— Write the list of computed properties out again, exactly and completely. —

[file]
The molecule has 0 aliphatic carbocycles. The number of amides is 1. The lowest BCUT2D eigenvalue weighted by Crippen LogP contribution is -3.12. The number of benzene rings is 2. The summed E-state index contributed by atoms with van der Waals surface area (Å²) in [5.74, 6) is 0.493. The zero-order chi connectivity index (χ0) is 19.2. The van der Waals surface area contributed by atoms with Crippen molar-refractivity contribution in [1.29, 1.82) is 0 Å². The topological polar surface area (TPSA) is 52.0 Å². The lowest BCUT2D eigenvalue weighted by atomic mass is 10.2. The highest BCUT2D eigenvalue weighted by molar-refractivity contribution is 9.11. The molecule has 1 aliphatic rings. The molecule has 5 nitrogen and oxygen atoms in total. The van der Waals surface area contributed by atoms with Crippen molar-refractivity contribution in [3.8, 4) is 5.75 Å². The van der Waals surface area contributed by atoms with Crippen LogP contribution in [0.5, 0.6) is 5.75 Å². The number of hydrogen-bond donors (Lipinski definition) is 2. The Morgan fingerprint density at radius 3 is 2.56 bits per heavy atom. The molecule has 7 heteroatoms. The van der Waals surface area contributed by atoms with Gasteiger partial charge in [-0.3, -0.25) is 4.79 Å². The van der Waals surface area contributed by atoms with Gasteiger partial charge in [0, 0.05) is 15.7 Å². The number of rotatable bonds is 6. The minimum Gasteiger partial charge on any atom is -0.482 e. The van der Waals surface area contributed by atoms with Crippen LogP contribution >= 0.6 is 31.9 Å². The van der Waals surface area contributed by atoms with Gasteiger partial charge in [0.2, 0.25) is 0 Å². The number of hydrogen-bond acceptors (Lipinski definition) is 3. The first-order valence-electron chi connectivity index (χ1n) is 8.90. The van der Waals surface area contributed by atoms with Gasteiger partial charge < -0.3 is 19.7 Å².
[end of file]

The molecule has 0 aliphatic carbocycles. The number of amides is 1. The lowest BCUT2D eigenvalue weighted by Crippen LogP contribution is -3.12. The number of benzene rings is 2. The summed E-state index contributed by atoms with van der Waals surface area (Å²) in [5.74, 6) is 0.493. The zero-order chi connectivity index (χ0) is 19.2. The van der Waals surface area contributed by atoms with Crippen molar-refractivity contribution in [1.29, 1.82) is 0 Å². The topological polar surface area (TPSA) is 52.0 Å². The lowest BCUT2D eigenvalue weighted by atomic mass is 10.2. The highest BCUT2D eigenvalue weighted by molar-refractivity contribution is 9.11. The molecule has 1 aliphatic rings. The molecule has 5 nitrogen and oxygen atoms in total. The van der Waals surface area contributed by atoms with Crippen molar-refractivity contribution in [3.8, 4) is 5.75 Å². The van der Waals surface area contributed by atoms with Crippen LogP contribution in [0.5, 0.6) is 5.75 Å². The number of hydrogen-bond donors (Lipinski definition) is 2. The Morgan fingerprint density at radius 3 is 2.56 bits per heavy atom. The molecule has 7 heteroatoms. The van der Waals surface area contributed by atoms with Gasteiger partial charge in [-0.3, -0.25) is 4.79 Å². The van der Waals surface area contributed by atoms with Gasteiger partial charge in [0, 0.05) is 15.7 Å². The number of rotatable bonds is 6. The minimum Gasteiger partial charge on any atom is -0.482 e. The van der Waals surface area contributed by atoms with Crippen LogP contribution >= 0.6 is 31.9 Å². The van der Waals surface area contributed by atoms with Gasteiger partial charge in [0.2, 0.25) is 0 Å². The number of hydrogen-bond acceptors (Lipinski definition) is 3. The first-order valence-electron chi connectivity index (χ1n) is 8.90. The van der Waals surface area contributed by atoms with Gasteiger partial charge < -0.3 is 19.7 Å².